6. Next, the filtrate enter the distal tubule. Potassium and hydrogen ions are secreted, and  NaCl and bicarbonate ions are reabsorbed.
  7. The filtrate then enters the collecting duct, which carries the filtrate into the renal pelvis (note that the collecting duct collects from several nephrons). Here, sodium chloride is actively transported out of the duct. Also, in the inner medulla, urea diffuses into interstitial fluid. This increases the osmolarity of the interstitial fluid and enables water to be reabsorbed.

Kidney #1

The kidney is an essential organ in the excretory system. It performs the following tasks:
  • maintaining blood pressure
  • blood filtration
  • hormone secretion
  • waste excretion
  • pH maintenance


Osmoregulation is the regulation of body's water content and solute concentration.


Physical Adaptations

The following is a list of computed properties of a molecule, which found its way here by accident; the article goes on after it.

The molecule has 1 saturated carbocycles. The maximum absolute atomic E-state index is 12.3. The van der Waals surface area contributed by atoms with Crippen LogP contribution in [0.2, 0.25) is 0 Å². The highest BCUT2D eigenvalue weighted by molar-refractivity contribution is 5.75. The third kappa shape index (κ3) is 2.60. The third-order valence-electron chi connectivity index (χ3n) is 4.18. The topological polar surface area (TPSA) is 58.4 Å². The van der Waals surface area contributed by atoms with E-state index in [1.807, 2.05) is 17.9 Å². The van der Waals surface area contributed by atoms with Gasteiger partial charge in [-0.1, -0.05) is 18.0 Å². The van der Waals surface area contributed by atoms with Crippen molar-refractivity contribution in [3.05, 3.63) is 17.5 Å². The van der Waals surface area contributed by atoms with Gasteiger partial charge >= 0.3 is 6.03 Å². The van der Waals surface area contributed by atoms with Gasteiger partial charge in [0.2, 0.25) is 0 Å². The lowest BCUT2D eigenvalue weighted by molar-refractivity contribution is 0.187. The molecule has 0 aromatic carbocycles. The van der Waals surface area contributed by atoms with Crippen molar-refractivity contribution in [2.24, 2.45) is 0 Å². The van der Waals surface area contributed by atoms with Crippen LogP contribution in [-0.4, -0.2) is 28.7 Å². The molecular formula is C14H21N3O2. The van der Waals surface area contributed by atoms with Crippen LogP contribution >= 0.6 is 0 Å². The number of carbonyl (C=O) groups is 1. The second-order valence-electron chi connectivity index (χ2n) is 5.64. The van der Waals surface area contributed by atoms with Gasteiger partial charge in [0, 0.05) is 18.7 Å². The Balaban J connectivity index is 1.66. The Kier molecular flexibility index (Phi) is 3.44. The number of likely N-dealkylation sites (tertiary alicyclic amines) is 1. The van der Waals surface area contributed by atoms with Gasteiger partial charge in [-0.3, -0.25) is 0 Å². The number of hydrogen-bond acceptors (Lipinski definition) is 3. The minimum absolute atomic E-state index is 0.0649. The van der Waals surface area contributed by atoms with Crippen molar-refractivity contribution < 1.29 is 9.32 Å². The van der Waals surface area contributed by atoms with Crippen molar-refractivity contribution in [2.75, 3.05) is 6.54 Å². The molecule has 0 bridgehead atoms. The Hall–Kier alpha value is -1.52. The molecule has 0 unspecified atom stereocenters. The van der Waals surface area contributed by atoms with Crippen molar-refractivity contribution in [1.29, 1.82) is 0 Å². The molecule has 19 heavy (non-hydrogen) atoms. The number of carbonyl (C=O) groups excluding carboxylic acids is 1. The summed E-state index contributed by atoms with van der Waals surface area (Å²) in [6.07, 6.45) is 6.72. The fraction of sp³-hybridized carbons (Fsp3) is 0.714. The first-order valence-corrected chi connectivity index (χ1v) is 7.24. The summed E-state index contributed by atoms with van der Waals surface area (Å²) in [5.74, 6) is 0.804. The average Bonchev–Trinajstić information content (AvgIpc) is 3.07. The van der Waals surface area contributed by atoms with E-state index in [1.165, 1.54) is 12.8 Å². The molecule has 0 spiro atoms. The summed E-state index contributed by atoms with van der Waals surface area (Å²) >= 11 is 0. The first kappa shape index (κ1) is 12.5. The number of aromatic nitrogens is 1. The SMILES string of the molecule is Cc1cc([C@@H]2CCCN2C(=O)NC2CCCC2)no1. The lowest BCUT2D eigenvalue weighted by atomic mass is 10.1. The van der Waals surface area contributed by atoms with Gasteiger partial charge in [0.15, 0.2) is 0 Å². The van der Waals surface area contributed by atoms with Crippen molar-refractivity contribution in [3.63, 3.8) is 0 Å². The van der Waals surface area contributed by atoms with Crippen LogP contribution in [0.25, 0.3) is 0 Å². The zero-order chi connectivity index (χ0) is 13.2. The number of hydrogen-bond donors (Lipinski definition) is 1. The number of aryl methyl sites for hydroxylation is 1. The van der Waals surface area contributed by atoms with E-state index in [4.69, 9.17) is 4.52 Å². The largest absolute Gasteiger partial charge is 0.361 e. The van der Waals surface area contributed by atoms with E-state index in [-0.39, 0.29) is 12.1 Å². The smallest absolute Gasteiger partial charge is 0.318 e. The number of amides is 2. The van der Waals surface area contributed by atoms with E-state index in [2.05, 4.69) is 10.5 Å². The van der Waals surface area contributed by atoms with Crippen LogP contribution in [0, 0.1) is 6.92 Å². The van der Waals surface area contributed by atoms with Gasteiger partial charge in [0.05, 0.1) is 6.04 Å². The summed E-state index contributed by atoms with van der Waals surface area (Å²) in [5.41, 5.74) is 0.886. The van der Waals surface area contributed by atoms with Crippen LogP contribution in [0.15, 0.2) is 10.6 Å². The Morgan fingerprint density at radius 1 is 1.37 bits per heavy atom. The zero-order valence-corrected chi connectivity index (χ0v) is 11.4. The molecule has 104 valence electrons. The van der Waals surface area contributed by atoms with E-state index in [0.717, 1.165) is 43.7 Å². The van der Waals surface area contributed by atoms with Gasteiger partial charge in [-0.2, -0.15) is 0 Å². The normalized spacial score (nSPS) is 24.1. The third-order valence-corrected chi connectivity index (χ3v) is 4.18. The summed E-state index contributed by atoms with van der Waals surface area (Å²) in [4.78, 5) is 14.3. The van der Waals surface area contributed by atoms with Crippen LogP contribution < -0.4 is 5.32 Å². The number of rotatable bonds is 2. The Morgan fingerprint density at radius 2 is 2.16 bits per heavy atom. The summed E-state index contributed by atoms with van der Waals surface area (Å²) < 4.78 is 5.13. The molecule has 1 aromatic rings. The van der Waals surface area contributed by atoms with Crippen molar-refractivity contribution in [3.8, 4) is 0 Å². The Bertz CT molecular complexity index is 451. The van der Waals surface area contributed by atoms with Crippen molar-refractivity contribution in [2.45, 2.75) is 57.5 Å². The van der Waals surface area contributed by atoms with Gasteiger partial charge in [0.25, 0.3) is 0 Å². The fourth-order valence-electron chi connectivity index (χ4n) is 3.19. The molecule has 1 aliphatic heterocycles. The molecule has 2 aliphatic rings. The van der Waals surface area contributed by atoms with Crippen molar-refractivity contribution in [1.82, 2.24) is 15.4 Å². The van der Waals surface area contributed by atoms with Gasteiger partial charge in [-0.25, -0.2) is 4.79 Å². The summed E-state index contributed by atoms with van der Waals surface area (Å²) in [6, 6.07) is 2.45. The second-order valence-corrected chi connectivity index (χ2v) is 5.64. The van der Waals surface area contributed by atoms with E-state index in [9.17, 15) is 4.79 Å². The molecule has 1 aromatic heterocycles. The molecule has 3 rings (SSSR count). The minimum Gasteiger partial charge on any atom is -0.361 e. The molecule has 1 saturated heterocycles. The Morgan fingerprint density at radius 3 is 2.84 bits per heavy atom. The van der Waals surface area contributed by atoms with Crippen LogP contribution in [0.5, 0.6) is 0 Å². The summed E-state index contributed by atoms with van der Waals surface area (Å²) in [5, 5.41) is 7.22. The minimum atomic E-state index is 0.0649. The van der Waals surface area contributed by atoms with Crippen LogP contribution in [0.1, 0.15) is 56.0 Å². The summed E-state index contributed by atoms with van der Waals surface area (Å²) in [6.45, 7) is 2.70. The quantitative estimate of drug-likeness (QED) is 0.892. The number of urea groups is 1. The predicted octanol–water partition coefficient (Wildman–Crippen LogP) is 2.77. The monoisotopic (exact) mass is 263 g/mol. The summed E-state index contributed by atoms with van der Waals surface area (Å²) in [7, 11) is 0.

• Fur, hair, etc to insulate heat

Circulatory Adaption
  • Countercurrent flow

Behavioural Adaption
  • Gross muscle movements
  • huddling
  • relocation
  • torpor

Physiological Changes
  • Regulating rate of heat exchange through vasoconstriction and vasodilation
  • Regulating rate of heat production through muscle contractions and shivering
  • Regulating rate of metabolic heat production 

Tuesday, May 14, 2013

Foreign Exchange Market

 photo foreign_exchange_market.png

For simplicity, I will explain everything using the graph above.

In this case, The demand function is determined by the Japanese, who wants Canadian dollars in order to purchase Canadian goods, services, or assets.

The supply function is determined by Canadians, who want to exchange their currency for yen in order to purchase Japanese goods, services, or assets.

Things that increase the demand (the opposite decreases the demand) :
  • If Japanese people become richer, they will buy more imported goods, thus increasing demand for CAD.
  • If the interested rate of CAD rises, Japanese people will want to hold CAD as a financial asset
  • If inflation is higher in Japan than in Canada, Japanese people will want more imported goods because they become relatively cheaper
  • Speculation of a rise in CAD exchange rate.